10 Signs of an Unhealthy Gut: Learning How to Fix Bad Gut Health

Key Points:

  • Digestive symptoms aren’t the only signs of poor gut health — they might not even be the first signs your gut is off. 
  • Mood issues, brain fog, acne, fatigue, food sensitivities, and hormone imbalances are all common but misunderstood symptoms of an unhealthy gut.
  • Take action to heal your gut and balance your microbiome with dietary changes as needed, probiotic and/or postbiotic therapy (butyrate), and stress management as your foundation. You may find it helpful to work with a functional medicine or integrative health practitioner to figure out the root causes of your symptoms.

How do you know if you have an unhealthy gut? Searching through the various studies and symptoms on the internet can feel really overwhelming — and leave you with more questions about your gut health than answers. 

It seems impossible that so many illnesses could be connected to bad gut health. 

But it’s not as far-fetched as you might imagine.

We’re just beginning to learn how devastating an unhealthy gut can be to your whole body. Your gut is home to 500 million neurons (yes, the same ones found in your brain!) and 100 trillion strands of bacteria that form your microbiome.

IBS, GERD, and acid reflux are just the tip of the iceberg when it comes to common illnesses rooted in the gut. In fact, poor gut health can now be connected to depression and anxiety, as well as inflammatory illnesses and autoimmune diseases.

Here are 10 signs of an unhealthy gut:

  • Mental health issues
  • Difficulty waking up and staying alert
  • Frequent heartburn
  • Food intolerances or sensitivities
  • Brain fog
  • Regular breakouts
  • Hormone imbalance
  • Weight fluctuation
  • Chronic constipation
  • Inflammation

Let’s take a closer look at each of these 10 signs of an unhealthy gut and what you can do to improve your gut health naturally.

What Factors Contribute to Your Gut Health?

Basic factors that contribute to your gut health include genetics, diet, exercise, and your overall lifestyle. Other factors may include environmental toxins, chronic stress, and even the diet and lifestyle your parents had before they had you. Yep, certain aspects of gut health can be passed down through the generations.

The good news is that you have more power over your gut than you think — and just a few simple changes can help you reverse your poor gut health symptoms and feel healthier.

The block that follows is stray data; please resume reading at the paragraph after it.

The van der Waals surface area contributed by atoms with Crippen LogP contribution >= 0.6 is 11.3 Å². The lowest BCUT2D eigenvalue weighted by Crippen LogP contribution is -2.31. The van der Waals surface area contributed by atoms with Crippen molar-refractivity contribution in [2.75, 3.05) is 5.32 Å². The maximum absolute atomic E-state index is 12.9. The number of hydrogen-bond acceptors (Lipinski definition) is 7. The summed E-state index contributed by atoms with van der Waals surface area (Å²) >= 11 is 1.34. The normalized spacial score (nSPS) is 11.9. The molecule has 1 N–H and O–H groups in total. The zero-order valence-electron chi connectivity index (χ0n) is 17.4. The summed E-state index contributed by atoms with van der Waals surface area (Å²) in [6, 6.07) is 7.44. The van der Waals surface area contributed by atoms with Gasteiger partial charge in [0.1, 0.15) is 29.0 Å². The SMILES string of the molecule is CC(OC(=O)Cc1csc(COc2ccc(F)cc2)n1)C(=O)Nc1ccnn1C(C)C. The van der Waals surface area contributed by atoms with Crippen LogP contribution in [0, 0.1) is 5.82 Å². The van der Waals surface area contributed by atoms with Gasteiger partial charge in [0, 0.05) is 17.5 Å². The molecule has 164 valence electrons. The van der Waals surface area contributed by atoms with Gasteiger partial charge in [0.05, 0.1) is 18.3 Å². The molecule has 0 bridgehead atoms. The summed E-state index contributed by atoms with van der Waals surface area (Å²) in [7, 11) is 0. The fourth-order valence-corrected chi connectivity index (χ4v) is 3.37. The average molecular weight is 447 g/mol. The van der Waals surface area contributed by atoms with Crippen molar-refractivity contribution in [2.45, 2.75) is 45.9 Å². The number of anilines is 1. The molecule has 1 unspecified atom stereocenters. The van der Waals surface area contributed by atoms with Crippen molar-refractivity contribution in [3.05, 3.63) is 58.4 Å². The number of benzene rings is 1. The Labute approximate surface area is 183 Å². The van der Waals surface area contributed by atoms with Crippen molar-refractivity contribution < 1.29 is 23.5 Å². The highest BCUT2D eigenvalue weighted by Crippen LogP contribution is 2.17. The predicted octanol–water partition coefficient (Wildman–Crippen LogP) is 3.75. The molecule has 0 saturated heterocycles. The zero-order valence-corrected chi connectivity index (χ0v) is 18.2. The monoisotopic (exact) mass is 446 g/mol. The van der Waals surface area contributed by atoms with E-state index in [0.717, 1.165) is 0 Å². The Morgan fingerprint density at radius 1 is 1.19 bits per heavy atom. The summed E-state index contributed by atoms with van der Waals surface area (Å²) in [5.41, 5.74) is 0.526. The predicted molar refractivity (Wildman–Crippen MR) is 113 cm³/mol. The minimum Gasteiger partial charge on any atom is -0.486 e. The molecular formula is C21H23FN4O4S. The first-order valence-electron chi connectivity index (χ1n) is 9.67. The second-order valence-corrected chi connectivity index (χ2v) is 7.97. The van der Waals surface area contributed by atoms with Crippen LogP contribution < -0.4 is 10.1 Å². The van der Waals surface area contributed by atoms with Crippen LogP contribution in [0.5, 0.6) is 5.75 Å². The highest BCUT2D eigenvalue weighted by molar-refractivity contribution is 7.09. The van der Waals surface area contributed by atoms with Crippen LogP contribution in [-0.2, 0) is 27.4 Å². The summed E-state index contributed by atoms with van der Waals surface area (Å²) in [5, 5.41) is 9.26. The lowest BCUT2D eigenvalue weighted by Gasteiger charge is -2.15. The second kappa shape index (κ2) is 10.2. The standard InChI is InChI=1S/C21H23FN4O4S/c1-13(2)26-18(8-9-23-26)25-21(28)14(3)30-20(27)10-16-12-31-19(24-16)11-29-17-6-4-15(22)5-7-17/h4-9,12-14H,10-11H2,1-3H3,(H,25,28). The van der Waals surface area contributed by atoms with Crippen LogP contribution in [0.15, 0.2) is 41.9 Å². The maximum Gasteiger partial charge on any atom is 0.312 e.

How Do You Know If You Have a Healthy Gut?

A healthy gut is so important for your overall well-being. If you are curious about the workings of a properly functioning digestive system, here are some common signs of a healthy gut:

  • You have regular bowel movements one to three times a day.
  • Your stool is well-formed and easy to pass.
  • You feel no or minimal bloating and abdominal discomfort after eating.
  • You are eating a diverse diet meeting your recommended daily intake for fiber.
  • You feel that you have stable energy levels throughout the day.
  • Additionally, individuals with a healthy gut often have a stronger immune system.

Recognizing the signs of a healthy gut versus those of an unhealthy gut can be helpful in making better-informed decisions about lifestyle and dietary choices. If you don’t feel that the above factors would describe your gut, keep reading to learn the signs of an unhealthy gut and how to start repairing the incredible microbiome within you.

10 Signs of an Unhealthy Gut

You may have heard that signs of bad gut health only include things like loose stool, gas, and diarrhea. While these are certainly symptoms you should investigate, they are not the only red flags you should be aware of.

The gut is home to most of your immune system — plus it breaks down food, absorbs vitamins and other nutrients, and secretes waste. When it’s not working properly, the whole body is affected.

These less common signs of an unhealthy gut may give you some insight into what your gut is telling you.

1. Mental Health Issues (Depression and Anxiety)

Although we associate most “happy chemicals,” like serotonin and dopamine with the brain, they are produced in the gut as well. In fact, the gut produces a whopping 95% of our serotonin! 

Neurotransmitters in the brain and gut regularly communicate with each other — connecting the two in what’s called the gut-brain axis. When the gut is in chronic distress, the brain is almost always affected. 

This is why we see cases of depression and anxiety so often in people with unhealthy gut issues.

2. Difficulty Waking Up and Staying Alert

You jolt out of REM sleep at the dreaded sound of your alarm clock. Groggily you mumble to yourself, “Five more minutes” and proceed to snooze the clock at least seven more times.

When you finally make it to work, you’re running on two giant cups of caffeine and still can’t manage to decipher the spreadsheet your boss assigned last minute.

Does this scenario sound familiar? 

Serotonin is key to quality sleep, and if the gut isn’t creating enough, you may experience an exhausting sleep/wake cycle. Additionally, slow digestion takes energy from your body that could be used to jump out of bed on time — or conquer that spreadsheet.

3. Frequent Heartburn

Sure, you might get heartburn after eating too many acidic foods (even though chocolate is worth it). This may not be cause for concern, but frequent bouts of acid reflux and heartburn could be a sign that more is going on in your gut. If you experience this uncomfortable symptom more than once a week, it’s time to look deeper into your poor gut health.

4. Food Intolerances or Sensitivities

You can’t imagine life without tacos. Are they really that unhealthy? It doesn’t matter. You’ve eaten the same carnitas tacos every Tuesday for as long as you can remember — and all of a sudden, they’re causing uncomfortable cramps and bloating.

The 100 trillion strands of bacteria in your gut (aka, your microbiome), are responsible for protecting your gut lining, regulating your immune system, and helping to control digestion. When this microbiome lining breaks or weakens, your stomach and gut lining are vulnerable to wear and tear. (The gut lining is only a single cell thick!)